Coming off a 2019 season that saw him hit just .256/.307/.428, Robinson Canó has rebounded incredibly well with his performance at the plate early in the shortened 2020 season. Despite having spent ten days on the injured list during this season, Canó has been one of the best hitters in baseball.
Last year’s line at the plate was good for just a 93 wRC+, the first time Canó dipped below 100 since his 2008 season—the only other season in which he didn’t clear 100. Considering he had a career .304/.355/.493 line going into that season, it was a pretty significant step down, even for his age-36 season. He might have fared better if the Mets had simply let a quad injury early in the 2019 season fully heal before sending him right back into game action only to see him leave after a few innings with the same injury.
This year, though, Canó has been locked in aside from the 1-for-12 stretch through his first four games of the season. In the eleven games since that start—seven of which came right before his stint on the injured list and four of which have come since he returned—Canó has hit .513/.535/.897 with all four of his home runs. That gives him a .412/.446/.706 line with a 211 wRC+ that ranks third in all of baseball among hitters who have made at least 50 plate appearances this year.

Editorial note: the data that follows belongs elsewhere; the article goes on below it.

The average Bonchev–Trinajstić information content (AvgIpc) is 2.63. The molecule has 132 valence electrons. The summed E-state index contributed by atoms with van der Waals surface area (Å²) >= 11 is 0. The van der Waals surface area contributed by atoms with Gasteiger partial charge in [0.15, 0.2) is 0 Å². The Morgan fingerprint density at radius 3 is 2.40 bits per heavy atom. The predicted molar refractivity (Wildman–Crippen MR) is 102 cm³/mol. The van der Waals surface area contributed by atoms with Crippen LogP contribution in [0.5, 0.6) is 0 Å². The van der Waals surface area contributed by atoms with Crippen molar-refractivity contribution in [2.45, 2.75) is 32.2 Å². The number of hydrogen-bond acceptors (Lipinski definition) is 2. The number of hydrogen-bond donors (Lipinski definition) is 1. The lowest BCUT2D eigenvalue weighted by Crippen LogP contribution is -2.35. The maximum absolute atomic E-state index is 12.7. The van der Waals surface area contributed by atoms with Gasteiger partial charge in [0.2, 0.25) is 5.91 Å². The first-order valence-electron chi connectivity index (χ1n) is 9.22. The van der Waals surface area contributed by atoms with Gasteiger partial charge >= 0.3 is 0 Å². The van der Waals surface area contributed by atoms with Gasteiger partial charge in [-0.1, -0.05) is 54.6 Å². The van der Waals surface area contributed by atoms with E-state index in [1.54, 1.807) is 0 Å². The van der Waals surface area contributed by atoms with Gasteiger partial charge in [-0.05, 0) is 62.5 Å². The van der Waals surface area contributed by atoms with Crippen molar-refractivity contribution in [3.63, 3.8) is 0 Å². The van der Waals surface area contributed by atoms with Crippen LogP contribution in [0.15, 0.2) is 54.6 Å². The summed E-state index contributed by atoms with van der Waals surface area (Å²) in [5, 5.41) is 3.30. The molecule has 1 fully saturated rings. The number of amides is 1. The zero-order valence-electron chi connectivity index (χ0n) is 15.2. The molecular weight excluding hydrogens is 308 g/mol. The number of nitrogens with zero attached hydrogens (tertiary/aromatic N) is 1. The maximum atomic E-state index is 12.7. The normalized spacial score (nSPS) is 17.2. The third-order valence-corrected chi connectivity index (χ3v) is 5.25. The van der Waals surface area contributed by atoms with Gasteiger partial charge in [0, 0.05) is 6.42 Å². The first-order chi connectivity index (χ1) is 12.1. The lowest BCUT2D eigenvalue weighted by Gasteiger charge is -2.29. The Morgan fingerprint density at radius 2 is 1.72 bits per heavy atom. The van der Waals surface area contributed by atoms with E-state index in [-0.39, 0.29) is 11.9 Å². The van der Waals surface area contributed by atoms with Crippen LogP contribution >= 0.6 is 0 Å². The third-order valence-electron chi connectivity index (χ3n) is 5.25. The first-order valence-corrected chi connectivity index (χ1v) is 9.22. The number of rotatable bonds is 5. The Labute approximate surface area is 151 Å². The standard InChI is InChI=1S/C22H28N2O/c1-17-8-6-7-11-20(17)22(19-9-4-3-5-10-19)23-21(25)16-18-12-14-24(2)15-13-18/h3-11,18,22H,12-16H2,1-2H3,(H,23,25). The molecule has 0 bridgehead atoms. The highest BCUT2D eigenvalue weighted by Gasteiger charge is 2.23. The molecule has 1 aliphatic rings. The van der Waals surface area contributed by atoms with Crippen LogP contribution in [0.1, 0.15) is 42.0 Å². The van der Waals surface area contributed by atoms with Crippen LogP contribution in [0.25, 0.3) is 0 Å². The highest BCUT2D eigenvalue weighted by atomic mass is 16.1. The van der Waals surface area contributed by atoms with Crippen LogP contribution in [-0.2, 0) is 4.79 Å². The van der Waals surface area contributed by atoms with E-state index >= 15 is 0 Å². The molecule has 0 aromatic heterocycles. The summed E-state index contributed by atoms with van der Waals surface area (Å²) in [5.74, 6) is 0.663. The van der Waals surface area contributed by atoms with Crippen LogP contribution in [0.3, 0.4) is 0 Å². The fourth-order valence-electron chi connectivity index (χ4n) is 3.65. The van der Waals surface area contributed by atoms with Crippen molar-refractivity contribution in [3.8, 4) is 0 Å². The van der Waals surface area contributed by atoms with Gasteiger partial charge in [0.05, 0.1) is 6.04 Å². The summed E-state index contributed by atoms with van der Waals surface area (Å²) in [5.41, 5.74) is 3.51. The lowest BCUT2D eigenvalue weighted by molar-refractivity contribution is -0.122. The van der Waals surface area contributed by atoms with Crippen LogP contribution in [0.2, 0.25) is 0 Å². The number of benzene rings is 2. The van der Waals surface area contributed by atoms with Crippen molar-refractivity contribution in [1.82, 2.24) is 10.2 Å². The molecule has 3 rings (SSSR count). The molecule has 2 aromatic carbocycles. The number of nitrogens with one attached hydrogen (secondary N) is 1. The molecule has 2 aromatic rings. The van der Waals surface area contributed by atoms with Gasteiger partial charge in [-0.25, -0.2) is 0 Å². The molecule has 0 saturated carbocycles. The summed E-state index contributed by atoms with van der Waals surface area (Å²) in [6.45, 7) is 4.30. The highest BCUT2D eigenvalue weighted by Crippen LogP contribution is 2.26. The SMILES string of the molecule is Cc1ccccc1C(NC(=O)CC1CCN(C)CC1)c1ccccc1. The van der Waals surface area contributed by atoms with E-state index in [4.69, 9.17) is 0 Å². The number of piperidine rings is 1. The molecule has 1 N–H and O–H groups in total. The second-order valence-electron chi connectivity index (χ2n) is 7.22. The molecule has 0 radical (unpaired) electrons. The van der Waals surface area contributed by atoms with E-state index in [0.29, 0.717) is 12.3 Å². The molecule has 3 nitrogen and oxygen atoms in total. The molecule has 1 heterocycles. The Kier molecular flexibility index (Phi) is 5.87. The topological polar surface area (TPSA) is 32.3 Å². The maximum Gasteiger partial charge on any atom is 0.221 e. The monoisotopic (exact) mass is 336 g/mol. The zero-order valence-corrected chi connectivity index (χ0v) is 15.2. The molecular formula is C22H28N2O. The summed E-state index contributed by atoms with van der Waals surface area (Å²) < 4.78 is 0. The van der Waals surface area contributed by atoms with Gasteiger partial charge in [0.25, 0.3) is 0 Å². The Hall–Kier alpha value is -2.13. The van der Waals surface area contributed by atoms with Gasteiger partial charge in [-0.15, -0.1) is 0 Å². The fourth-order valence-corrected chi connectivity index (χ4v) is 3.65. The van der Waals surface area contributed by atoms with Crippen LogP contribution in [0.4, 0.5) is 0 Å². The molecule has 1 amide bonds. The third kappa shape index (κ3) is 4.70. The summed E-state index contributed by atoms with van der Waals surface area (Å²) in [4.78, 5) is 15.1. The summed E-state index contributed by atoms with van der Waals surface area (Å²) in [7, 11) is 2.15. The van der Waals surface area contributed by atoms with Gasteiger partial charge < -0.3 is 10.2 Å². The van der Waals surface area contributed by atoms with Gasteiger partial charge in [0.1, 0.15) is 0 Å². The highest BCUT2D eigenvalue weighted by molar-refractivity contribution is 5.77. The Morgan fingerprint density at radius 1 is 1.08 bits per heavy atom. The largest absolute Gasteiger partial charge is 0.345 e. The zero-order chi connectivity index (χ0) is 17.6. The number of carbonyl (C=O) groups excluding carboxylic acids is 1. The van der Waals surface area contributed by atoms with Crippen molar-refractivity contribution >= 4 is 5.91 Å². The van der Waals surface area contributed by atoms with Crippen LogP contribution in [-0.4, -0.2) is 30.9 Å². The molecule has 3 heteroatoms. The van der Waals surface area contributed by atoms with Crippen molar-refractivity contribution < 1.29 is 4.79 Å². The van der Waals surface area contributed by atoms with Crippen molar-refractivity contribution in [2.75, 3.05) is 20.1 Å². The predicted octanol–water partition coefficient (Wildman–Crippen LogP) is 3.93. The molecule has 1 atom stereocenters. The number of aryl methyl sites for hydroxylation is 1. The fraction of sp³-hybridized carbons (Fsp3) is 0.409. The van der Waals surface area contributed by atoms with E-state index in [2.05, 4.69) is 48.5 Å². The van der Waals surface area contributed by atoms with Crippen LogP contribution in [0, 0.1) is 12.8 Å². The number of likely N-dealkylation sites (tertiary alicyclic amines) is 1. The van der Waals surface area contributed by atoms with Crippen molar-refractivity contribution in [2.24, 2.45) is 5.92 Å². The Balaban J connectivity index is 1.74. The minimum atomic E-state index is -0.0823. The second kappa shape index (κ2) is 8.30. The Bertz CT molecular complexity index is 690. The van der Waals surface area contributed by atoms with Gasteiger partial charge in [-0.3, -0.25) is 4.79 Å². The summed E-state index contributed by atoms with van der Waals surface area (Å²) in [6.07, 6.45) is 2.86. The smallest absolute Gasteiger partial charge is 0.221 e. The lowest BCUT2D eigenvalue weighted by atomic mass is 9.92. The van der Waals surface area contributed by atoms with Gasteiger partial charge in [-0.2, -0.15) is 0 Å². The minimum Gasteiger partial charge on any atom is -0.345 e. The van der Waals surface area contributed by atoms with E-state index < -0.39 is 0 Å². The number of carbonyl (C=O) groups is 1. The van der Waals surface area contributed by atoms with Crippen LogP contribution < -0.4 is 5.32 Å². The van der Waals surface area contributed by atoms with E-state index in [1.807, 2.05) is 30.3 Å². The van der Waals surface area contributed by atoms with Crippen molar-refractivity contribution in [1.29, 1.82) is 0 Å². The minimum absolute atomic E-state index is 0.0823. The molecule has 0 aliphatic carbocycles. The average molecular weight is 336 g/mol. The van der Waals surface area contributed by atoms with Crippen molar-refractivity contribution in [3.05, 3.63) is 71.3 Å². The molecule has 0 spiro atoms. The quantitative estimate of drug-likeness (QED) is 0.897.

Fifteen games is hardly a large sample size, but given the brevity of the 2020 season, it’s a season defined by small sample size. But his swing looks great, the results have been there, and the fact that the National League has the designated hitter this year helps significantly for a player coming off an injury, especially one in his late-30s.
If the Mets are going to bounce back from their slow start to this season to eventually make the playoffs, they’d benefit greatly from Canó producing like his pre-2019 self for the remainder of the season. And while he doesn’t have to be the best hitter on the team, he has been exactly that thus far.